As far as its history in the West, it was first described in 1899 by Moises Santiago Bertoni, a Swiss scientist, but was not researched in depth until 1931. It wasn’t until 2008 that a retail version of the extract, highly purified, was found acceptable for GRAS (generally recognized as safe) status by the Food and Drug Administration in the United States.
Sugar Alcohols: (Varied brands)
Sugar alcohol is an umbrella term for a class of polyols which contains a number of organic compounds including xylitol, sorbitol, mannitol, and erythritol. Sugar alcohols do occur in nature, and have in the past been obtained from natural sources. Today, however, most sugar alcohols are created from sugar, which has fewer hydrogen atoms than sugar alcohols.
Sugar alcohols have fewer calories than sugar, although their nutritive value is not negligible as with other artificial sweeteners (with the exception of erythritol, which is calorie-free). They are also slightly less sweet than sugar. However, they can be used to great effect to mask the bitter or unpleasant aftertastes of other sugar substitutes. It's also worth mentioning that some sugar alcohols can be rough on your gut in large amounts.
Artificial sweeteners are marketed very cleverly. After all, you can’t visit a blog or click on a health video without hearing about the dangers of sugar. And artificial sweeteners—seemingly—neatly avoid many of the problems we encounter with sugar consumption. They’re especially helpful for avoiding the biggest complaints about the sweet stuff, namely calories, carbs, and glycemic response (effect on blood sugar).
And that’s great. However, it leads people to the erroneous conclusion that artificial sweeteners are sugar substitutes, no more and no less. That is, that they offer all of the sweet, sweet flavor and none of the negative consequences.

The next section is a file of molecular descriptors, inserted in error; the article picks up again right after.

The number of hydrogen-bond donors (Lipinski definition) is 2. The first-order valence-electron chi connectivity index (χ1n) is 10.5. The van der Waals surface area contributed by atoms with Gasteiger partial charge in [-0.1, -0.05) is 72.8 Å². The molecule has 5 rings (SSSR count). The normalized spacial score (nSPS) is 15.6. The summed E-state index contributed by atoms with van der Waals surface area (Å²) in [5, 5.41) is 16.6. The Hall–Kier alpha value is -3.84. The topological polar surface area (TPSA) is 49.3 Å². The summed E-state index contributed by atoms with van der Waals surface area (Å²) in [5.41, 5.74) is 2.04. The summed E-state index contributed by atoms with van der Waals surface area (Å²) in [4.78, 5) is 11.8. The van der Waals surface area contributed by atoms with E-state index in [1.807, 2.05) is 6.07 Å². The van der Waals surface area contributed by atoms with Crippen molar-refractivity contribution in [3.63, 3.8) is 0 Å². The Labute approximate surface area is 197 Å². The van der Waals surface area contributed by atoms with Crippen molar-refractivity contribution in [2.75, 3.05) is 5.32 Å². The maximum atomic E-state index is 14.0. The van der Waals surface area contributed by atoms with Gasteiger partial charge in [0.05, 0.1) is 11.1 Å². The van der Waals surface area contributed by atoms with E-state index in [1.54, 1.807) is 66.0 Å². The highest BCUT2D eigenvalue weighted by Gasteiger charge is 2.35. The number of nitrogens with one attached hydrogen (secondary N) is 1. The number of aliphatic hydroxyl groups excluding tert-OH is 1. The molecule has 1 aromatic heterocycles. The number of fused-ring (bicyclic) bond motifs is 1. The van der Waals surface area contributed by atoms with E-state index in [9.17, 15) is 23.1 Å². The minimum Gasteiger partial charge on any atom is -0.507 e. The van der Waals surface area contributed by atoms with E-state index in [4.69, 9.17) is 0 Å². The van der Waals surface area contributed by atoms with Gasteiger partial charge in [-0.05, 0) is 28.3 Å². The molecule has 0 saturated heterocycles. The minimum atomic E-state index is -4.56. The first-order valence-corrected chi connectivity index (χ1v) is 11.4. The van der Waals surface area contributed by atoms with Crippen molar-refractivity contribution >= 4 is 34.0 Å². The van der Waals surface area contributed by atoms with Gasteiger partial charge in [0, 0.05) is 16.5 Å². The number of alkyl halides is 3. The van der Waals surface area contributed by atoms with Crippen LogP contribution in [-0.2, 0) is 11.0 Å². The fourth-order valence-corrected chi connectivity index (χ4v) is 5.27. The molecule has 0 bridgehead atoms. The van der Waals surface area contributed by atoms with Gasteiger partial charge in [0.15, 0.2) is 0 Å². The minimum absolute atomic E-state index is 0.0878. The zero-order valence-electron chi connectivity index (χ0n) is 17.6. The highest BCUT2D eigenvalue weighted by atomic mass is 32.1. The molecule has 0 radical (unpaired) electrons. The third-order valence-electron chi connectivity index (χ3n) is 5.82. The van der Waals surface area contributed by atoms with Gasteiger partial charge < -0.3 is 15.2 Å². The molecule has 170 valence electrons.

But sweet or not, artificial sweeteners aren’t sugar, and they’re not just “sugar minus the downsides.” They might not have the same downsides as sugar, but they do have downsides all their own. And depending on how they affect you, or your reasons for choosing them, you may find that those downsides are just as bad or worse than the downsides associated with sucrose.
“If artificial sweeteners were so dangerous, they wouldn’t sell them,” you might be thinking. And you might be right… or you might not be. That’s the whole problem. Artificial sweeteners have always been, and continue to be, plagued by controversy. There are two big reasons for this, and both have to do with the research behind these additives.
Many artificial sweeteners, including acesulfame potassium, sucralose, saccharin, and aspartame have a history of questionable research backing them up. In some cases, the problem lies with the funding for the research, as often the only studies available were funded by the manufacturers themselves. In other cases, there are just too many studies that conflict with one another. One study suggests cancer, another doesn’t, and so on.
While some artificial sweeteners have been studied for half a century, others, however, are newer on the scene, or simply don’t have any long term studies. This is especially true of stevia and sucralose, as well as acesulfame potassium.
There’s also another issue, before we get into the more serious failings of various artificial sweeteners, however.
In an attempt to move away from the artificial sweeteners listed above, I've made a switch to the more natural varieties, with Lankato being my current favorite. With its Monkfruit extract, it has an amazing taste. The others are great as well and really comes down to personal preference.